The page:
Tag Archives: shipping delays

US regulator probing China’s role in container shortage

The FMC is looking into Chinese control of containers and equipment to move them. Most containers and chassis are produced in China. So says Carl Bentzel, an FMC commissioner.

China certainly has a large stake in production of both containers and chassis. There are three state-owned firms in China that dominate container production. Even with elevated prices recently, it is still about the same cost to buy a new container in China for the voyage to the US, or to recycle one from the West Coast of the US. Even if you would rather recycle an empty container, the ocean shipping firms can affect that balance by refusing to pick empties up at say Long Beach or Los Angeles, or delay their transit by long enough to cause headaches for those who need them by a certain date.

If empty containers build up in the US, tying up chassis as well, that’s a form of industrial pollution. Having to spend large sums for storage yards rather than getting them back to China is an environmental cost that should not have to be borne by US local governments and citizens.

It’s certainly worth an investigation and perhaps some action by the US government.

John Gallagher, Washington Correspondent Thursday, May 6, 2021

US regulator probing China’s role in container shortage – FreightWaves

FMC to consider regulating ocean carrier billing practices

Demurrage and Detention are on everyone’s minds in ocean logistics today. The FMC proposes to regularize the information and timing of billing practices.

This could be very helpful in reducing the chaos of D&D billing today. It’s impossible to tell exactly which incidents happened when, and even who should pay. Those kinds of questions must have evidence to settle them, and it’s not being provided in bills. That results in long conversations and debates over the bills. It’s a huge time-waster, and fertile ground for complaints, refusals to pay, and legal action. These add cost while reducing consumer value.

In any principal-agent situation, when the cost of monitoring rises too much, the overall deal can’t be made. D&D charges are part of the cost of monitoring ocean trade. And in principal-agent models, monitoring costs often take the form of data collection and verification.

For years, ocean container traffic flowed fairly smoothly, and the events that triggered D&D charges did not happen very often. In those days, perhaps we could get away with settling claims by email and phone discussion. But with massive congestion worldwide, and only weak motivation to pick up empty containers, those days have changed.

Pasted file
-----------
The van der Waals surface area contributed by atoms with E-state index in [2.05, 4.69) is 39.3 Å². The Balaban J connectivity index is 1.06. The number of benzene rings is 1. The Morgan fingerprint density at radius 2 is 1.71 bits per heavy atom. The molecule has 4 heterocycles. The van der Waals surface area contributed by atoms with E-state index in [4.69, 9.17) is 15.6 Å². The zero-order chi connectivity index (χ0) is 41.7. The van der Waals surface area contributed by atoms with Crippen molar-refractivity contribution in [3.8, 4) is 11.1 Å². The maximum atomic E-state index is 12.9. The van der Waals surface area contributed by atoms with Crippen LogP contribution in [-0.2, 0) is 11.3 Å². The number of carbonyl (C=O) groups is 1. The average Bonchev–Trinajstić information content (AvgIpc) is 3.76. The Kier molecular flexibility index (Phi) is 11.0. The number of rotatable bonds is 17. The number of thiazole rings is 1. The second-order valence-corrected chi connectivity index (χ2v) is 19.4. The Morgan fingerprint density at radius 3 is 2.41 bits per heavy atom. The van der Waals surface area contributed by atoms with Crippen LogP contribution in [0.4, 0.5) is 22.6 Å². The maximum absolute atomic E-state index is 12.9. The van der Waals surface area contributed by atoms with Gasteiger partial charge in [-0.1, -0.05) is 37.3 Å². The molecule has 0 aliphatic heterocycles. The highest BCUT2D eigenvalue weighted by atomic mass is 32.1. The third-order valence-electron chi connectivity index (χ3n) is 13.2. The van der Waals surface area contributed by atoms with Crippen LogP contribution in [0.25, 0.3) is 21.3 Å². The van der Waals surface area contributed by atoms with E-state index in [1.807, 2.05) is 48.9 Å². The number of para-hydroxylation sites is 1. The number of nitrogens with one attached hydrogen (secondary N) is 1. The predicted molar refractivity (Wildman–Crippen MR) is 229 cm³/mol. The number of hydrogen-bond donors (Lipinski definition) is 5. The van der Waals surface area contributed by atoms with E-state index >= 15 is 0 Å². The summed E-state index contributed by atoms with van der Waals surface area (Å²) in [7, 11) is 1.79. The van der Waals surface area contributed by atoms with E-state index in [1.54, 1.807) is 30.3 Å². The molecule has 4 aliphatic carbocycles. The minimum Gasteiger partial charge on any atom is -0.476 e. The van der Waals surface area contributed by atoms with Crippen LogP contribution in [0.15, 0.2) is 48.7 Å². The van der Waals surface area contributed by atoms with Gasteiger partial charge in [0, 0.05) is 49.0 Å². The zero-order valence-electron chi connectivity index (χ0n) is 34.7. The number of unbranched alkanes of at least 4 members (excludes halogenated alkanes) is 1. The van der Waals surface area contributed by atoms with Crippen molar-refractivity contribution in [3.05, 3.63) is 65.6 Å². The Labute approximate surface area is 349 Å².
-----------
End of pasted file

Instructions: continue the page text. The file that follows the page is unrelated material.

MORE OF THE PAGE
We need accurate information for the parties to be able to resolve the D&D charges, and get the right bills paid by the right party. The FMC has it about right to take this first step, to regularize the bills.

Once that happens, if the D&D problem continues to be big, firms will recognize the value of investing in correct data gathering, and sharing it, and establishing standards for handling it.

John Gallagher, Washington Correspondent Monday, February 7, 2022

FMC to consider regulating ocean carrier billing practices – FreightWaves

Today on the transpacific: continued congestion and more blanked sailings

The headline makes you think that things are worse. However, in one way they’re better. Apparently ocean carriers are making a concerted effort to move empty containers out of LA and Long Beach Ports. And that will make a big difference in yard space at terminals.

Figures show that from late October and January 27, there have been 27 sweeper voyages from LA, carrying 68,000 empty containers to Asia, and 29 from Long Beach, carrying 76,000 empties. It sounds like a lot.

Ocean carriers certainly want to avoid the proposed fees at these two ports for letting empties sit in a yard. At times recently around 45% of the containers in the yards at LA and Long Beach have been empties.

However, when you consider that there are more than 600,000 containers per month coming into LA and Long Beach, the number removed does not seem that high— less than 23,000 per month on average from LA and 24,000 per month from Long Beach. It seems that more work is needed. And more jawboning.

And it’s important to also encourage exports using those containers. We don’t want empties being scarfed up when they could be used for exported products, say agricultural products, which are plentiful in California. The effort to create a port-based empty container filling station for ag products on the West Coast could help, but most ag products sail bulk to the Far East.

But I think more pressure on ocean carriers and others is still necessary.

By Ian Putzger, Americas correspondent 07/02/2022

Today on the transpacific: continued congestion and more blanked sailings – The Loadstar